LITTLE ROCK, Ark. (AP/KARK) — Historically Black land-grant universities in Arkansas and 15 other states have missed out on $12.6 billion in funding over the last three decades, according to the Biden administration.

Secretary of Education Miguel Cardona and Secretary of Agriculture Thomas Vilsack sent letters to the governors of each state asking them to increase funding, news outlets reported.

The letter to Gov. Sarah Huckabee Sanders claimed the disparity in Arkansas represented $330.9 million being underfunded over the last 30 years for the University of Arkansas at Pine Bluff.

“These funds could have supported infrastructure and student services and would have better positioned the university to compete for research grants,” the letter stated. “University of Arkansas at Pine Bluff has been able to make remarkable strides and would be much stronger and better positioned to serve its students, your state, and the nation if made whole with respect to this funding gap.” 

Cardona stated the funding gaps create inequity.

“Unacceptable funding inequities have forced many of our nation’s distinguished historically Black colleges and universities to operate with inadequate resources and delay critical investments in everything from campus infrastructure to research and development to student support services,” Cardona said in a Monday statement.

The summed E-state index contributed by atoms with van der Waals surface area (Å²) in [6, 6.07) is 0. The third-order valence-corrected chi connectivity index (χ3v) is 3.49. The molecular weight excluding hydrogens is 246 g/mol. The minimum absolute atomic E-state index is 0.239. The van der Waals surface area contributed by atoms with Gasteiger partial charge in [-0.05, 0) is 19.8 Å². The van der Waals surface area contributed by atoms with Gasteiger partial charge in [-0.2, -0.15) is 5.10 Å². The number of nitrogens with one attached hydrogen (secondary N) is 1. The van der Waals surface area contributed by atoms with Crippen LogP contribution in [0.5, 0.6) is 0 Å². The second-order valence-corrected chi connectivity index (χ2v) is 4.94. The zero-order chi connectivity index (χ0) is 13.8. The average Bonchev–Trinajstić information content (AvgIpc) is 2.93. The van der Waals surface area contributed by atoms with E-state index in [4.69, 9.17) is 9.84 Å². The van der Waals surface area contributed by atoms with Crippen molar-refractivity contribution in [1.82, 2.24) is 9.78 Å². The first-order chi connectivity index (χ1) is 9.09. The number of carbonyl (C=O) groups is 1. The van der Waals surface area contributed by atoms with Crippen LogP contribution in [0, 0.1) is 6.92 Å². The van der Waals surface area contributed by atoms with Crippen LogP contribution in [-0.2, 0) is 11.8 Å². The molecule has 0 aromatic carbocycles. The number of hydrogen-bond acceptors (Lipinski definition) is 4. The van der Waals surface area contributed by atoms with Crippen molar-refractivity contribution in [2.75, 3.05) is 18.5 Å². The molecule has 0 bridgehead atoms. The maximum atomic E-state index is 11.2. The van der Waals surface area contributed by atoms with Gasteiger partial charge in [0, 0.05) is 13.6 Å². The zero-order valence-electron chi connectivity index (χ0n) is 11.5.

Letters were also sent to governors of Alabama,  Florida, Georgia, Kentucky, Louisiana, Maryland, Mississippi, Missouri, North Carolina, Oklahoma, South Carolina, Tennessee, Texas, Virginia and West Virginia.

The nation’s land-grant universities were founded in the 19th century on federal land to further agricultural instruction and research. Federal law requires states to provide an equitable distribution of state funding for all land-grant universities, but that hasn’t happened with many historically Black ones, a new analysis found.

The federal agencies used data from the National Center for Education Statistics and found the funding disparity in 16 of 18 states that house Black land grants. Delaware and Ohio provided equitable funding, the analysis found.

The governor’s office responded to the letter citing education support.

“The Governor is proud of the rich tradition at UAPB and will continue to support the Golden Lions,” she stated. “A threatening, politically charged letter from the Biden administration bureaucrats won’t change her commitment to working with our partners in the legislature to continue supplying all students with high quality education and learning opportunities.”

KARK 4 News reached out to UA Pine Bluff for a comment but had not received one as this article was published. This article will be updated if a statement is received.